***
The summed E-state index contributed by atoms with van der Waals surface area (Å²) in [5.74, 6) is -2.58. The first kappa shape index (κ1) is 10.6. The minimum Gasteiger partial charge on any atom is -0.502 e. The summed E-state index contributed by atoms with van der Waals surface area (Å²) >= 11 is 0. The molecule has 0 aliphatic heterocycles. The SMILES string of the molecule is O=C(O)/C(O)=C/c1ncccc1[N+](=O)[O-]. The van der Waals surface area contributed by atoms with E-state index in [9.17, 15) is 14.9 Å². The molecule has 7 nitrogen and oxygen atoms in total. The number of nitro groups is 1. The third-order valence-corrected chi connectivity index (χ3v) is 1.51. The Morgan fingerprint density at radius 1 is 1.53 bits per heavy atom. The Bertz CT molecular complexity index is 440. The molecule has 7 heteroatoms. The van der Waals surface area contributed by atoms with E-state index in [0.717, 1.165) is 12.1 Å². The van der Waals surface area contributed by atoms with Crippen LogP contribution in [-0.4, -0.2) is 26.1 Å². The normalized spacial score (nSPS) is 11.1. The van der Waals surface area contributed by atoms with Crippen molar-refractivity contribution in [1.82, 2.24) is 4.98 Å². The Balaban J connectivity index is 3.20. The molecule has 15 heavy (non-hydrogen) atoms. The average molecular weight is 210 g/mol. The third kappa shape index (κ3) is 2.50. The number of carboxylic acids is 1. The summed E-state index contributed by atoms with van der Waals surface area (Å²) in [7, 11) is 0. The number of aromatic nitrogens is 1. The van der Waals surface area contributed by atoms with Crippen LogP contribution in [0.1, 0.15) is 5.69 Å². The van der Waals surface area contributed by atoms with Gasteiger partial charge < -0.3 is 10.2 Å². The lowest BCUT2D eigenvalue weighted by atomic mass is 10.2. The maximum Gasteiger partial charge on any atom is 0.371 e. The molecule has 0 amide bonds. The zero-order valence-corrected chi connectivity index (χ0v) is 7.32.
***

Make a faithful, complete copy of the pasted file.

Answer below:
The summed E-state index contributed by atoms with van der Waals surface area (Å²) in [5.74, 6) is -2.58. The first kappa shape index (κ1) is 10.6. The minimum Gasteiger partial charge on any atom is -0.502 e. The summed E-state index contributed by atoms with van der Waals surface area (Å²) >= 11 is 0. The molecule has 0 aliphatic heterocycles. The SMILES string of the molecule is O=C(O)/C(O)=C/c1ncccc1[N+](=O)[O-]. The van der Waals surface area contributed by atoms with E-state index in [9.17, 15) is 14.9 Å². The molecule has 7 nitrogen and oxygen atoms in total. The number of nitro groups is 1. The third-order valence-corrected chi connectivity index (χ3v) is 1.51. The Morgan fingerprint density at radius 1 is 1.53 bits per heavy atom. The Bertz CT molecular complexity index is 440. The molecule has 7 heteroatoms. The van der Waals surface area contributed by atoms with E-state index in [0.717, 1.165) is 12.1 Å². The van der Waals surface area contributed by atoms with Crippen LogP contribution in [-0.4, -0.2) is 26.1 Å². The normalized spacial score (nSPS) is 11.1. The van der Waals surface area contributed by atoms with Crippen molar-refractivity contribution in [1.82, 2.24) is 4.98 Å². The Balaban J connectivity index is 3.20. The molecule has 15 heavy (non-hydrogen) atoms. The average molecular weight is 210 g/mol. The third kappa shape index (κ3) is 2.50. The number of carboxylic acids is 1. The summed E-state index contributed by atoms with van der Waals surface area (Å²) in [7, 11) is 0. The number of aromatic nitrogens is 1. The van der Waals surface area contributed by atoms with Crippen LogP contribution in [0.1, 0.15) is 5.69 Å². The van der Waals surface area contributed by atoms with Gasteiger partial charge < -0.3 is 10.2 Å². The lowest BCUT2D eigenvalue weighted by atomic mass is 10.2. The maximum Gasteiger partial charge on any atom is 0.371 e. The molecule has 0 amide bonds. The zero-order valence-corrected chi connectivity index (χ0v) is 7.32.